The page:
The new Audi A3? It looks like the old one.
The A3 has had the lightest of prods from the surgeon’s knife to pep it up four years into its life.
Its consolidated status as one of the top ten best-selling cars in Britain – ahead of many vastly cheaper family hatchbacks with similar performance – suggests that’s a safe play by Audi.
But there’s a new engine?
Yes, a 1-litre three-cylinder turbo, which develops 113bhp and 147lb ft, and whose forged internals mean it’s a proper little bantamweight – just 88kg all in, in fact. For an internal combustion engine that’s hardly anything at all.
It’s a virtuous circle: light internals means less need for a heavy balancer shaft to smooth out the odd cylinder count’s inherent wobbliness, so the engine stays lighter, and so on.
But no good for tailgating with such measly power?
The A3 1.0 TFSI is not a fast car. Cars tuned to deliver a combined 62.8mpg and 104g/km of CO2 rarely are. But, these three-cylinder turbo engines have a habit of punching well above their (small) weight by being so peppy and keen, and that same trait we like in various 1.0-litre Fords, Vauxhalls and VWs rings true here. Or should that be ‘thrums’.
Officially, it’ll do 0-62mph in 9.7 seconds and 128mph flat out, but the in-gear shove is completely acceptable for dashing along the motorway. The three-pot revs keenly up to 4,500rpm but then starts to sweat and strain. You need to work a bit for your torque here.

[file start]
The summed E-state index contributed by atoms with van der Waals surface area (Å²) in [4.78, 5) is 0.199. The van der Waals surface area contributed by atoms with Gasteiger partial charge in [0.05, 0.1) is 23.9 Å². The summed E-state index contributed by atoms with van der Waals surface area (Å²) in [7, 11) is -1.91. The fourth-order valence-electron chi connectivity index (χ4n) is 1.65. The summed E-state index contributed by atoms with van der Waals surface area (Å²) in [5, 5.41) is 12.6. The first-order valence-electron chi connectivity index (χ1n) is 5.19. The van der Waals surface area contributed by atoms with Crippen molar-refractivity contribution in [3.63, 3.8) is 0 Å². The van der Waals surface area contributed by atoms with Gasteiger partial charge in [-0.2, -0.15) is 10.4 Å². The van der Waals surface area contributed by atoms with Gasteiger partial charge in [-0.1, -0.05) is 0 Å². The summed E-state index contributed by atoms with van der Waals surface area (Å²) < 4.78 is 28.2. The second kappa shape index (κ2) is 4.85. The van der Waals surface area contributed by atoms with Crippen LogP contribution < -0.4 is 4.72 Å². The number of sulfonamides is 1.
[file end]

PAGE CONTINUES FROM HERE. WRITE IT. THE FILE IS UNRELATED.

Still, it’s a match for the old 1.2-litre engine’s performance (itself a turbo downsized from 1.6s of old) and actually sounds characterful, not dull. That’s a bonus. You’d rather have a fun than flat sounding engine, wouldn’t you?
The test cars all used Audi’s optional seven-speed S-tronic gearbox, which is a fine transmission for making the most of the bijou outputs but there’s a nagging feeling this bubbly engine will be rather pleasant to row about with a manual.
Is it fun to drive?
It’s the best A3. Cliché alert: less truly is more. The fact there’s around half the weight lurking behind the wider, more angular front grille than the best-selling diesel versions means the A3 turns in sweetly and then, unlike its TDI sisters, continues to hang on in there rather than shrugging in despair and juddering its brakes to trim your line.
And when I’ve calmed down and just want to lope around?
Settle into a more relaxed pace and it’s an exceedingly quiet motor too. That fits rather nicely with the general Audi-ness of super-tight panel fit and pleasingly knurled edges to all the bits you click and twist in the cabin.
It’s an immaculately put together bit of kit, and must be a major factor in people shunning the cheaper stuff to get a slice of this designer label action.
Unless your company beholds you to a diesel one – hardly flavour of the month right now as politicians sharpen their NOx-tax pencils – this new 1.0 TFSI is a very complete family hatch. Not that anyone will spot it’s a new one, mind.